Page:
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The 'Dave Ramsey' Approach to the Music Biz
By Paula Carpenter - 05/31/2009 - 01:11 PM EDT

(how NOT to spend too much money!)

Copyright 2009, Paula Carpenter, StarBright Music & Creative Group

Hey, songwriter friends. It occurs to me that sometimes, in our desire and efforts to get our songs out there, maybe we make some misjudgments re: financing our goals. (I started to type ‘dreams’ instead of goals…but sometimes people read that word and hear the implication of ‘pipe dream’… so…goals it is. But keep {valid} dreaming!)

Enter my hero, Dave Ramsey. What a guy! His no-nonsense, values-based understanding and teaching of basic common-sense principles on HOW TO GET OUT OF DEBT, and how to MANAGE YOUR MONEY…is absolutely fabulous. My husband and I are Dave groupies, and strive to apply his principles to our *own* finances. Note: we are NOT financial experts or financial or investment advisers, so the below is just some common sense advice that works for most people.

So…let me give you some advice that I think ol’ Dave would be proud of:

• When you write some song material and set out to demo it, please remember that ‘less is more’. Don’t go to the expense of paying engineers, studios, and instrumentalists to produce a basic first demo of your song. ESPECIALLY do *not* do this, if this is the first or rough draft of your song. Yes, I know you’re proud of it…but before you have submitted it to songwriter resources such as consultants, critiques, seminars, conferences, publishers… don’t spend the money. The expert input (given by people YOU choose!) may be something that makes you take another look at that precious song, and you may/probably will decide it needs some tweaking. Then, if you’ve already spent your big wad ‘o cash on the demo, now you’re looking at having to go back in and re-cut vocals? Change some of the chord progressions? That would SO not be a cost-efficient process, now would it? So please…when offering your BASIC demo to those whose opinions you desire…keep it simple. A basic keyboard/vocal or guitar/vocal should suffice.

 • If you have occasion to travel to Nashville or LA on business…consider driving there in a non-gas-guzzling vehicle, depending on where you live of course. I can drive to Nashville much more reasonably than I can fly…and I often do. Get out a calculator and figure up the gasoline expenditure/your car’s fuel efficiency etc…as opposed to a plane ticket and a rental car!

• Also, in traveling to the music centers to do business - or to WHEREVER to co-write/perform/record, etc - don’t treat it like a vacation! If you are traveling on your own dime, *don’t* stay in a posh hotel as if you were out treating the family to a great trip; stay on the cheap.Go to,,,, and similar sites - we don't recommend any particular ones - and look for bargains. Look for hostels, B & B’s that specialize in renting rooms to music industry (N’ville has some of these), and so forth. Eat cheap. Don’t eat in restaurants ALL THE TIME (though sometimes it’s a treat)… go to the grocery; make yourself a sandwich and brown-bag it. No, I’m not kidding. Be smart…this is business, not pleasure (though I must admit, the music business IS REALLY a lot of fun! But you know what I mean…) if you’re not ‘in the money’ yet, you don’t want to waste precious money on things that don’t need to be expensive. You want to save that money for when you REALLY need it.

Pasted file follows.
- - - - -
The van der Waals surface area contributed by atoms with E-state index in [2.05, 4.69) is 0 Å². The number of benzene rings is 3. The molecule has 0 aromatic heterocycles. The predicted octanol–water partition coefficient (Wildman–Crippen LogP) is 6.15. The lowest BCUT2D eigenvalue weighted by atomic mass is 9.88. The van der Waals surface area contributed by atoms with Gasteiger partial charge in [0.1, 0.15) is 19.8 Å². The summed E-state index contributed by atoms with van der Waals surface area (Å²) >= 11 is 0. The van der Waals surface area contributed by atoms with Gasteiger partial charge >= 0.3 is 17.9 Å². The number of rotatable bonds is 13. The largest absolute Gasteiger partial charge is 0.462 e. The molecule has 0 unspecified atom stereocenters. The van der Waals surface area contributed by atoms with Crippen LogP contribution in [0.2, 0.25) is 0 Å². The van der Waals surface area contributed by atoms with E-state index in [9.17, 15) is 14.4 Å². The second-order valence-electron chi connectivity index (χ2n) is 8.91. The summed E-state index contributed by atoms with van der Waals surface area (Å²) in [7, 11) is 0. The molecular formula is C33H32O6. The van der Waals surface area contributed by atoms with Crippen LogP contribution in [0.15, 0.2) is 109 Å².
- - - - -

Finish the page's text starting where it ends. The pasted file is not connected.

• Try to use your debit card to pay for your expenses, rather than a credit card…if you have the cash, that is. This is a ‘Dave Basic’. No matter whether it’s music biz, home expense, groceries, or anything else in this world…try to pay as you go. Cash is best, if at all possible.

• Consider (that means talk to your spouse about it – don’t run out and make big important decisions all by your lonesome, if you are married…this creates hard feelings, doncha know!) re-financing your home while interest rates are down (hurry!), but *DO NOT* add money to the amount you want re-financed – because if you do that, you’re adding years and years to your house payment. Simply use that extra cash on hand each month because of your lower house payment to pay CASH (as mentioned above) for your music expenses.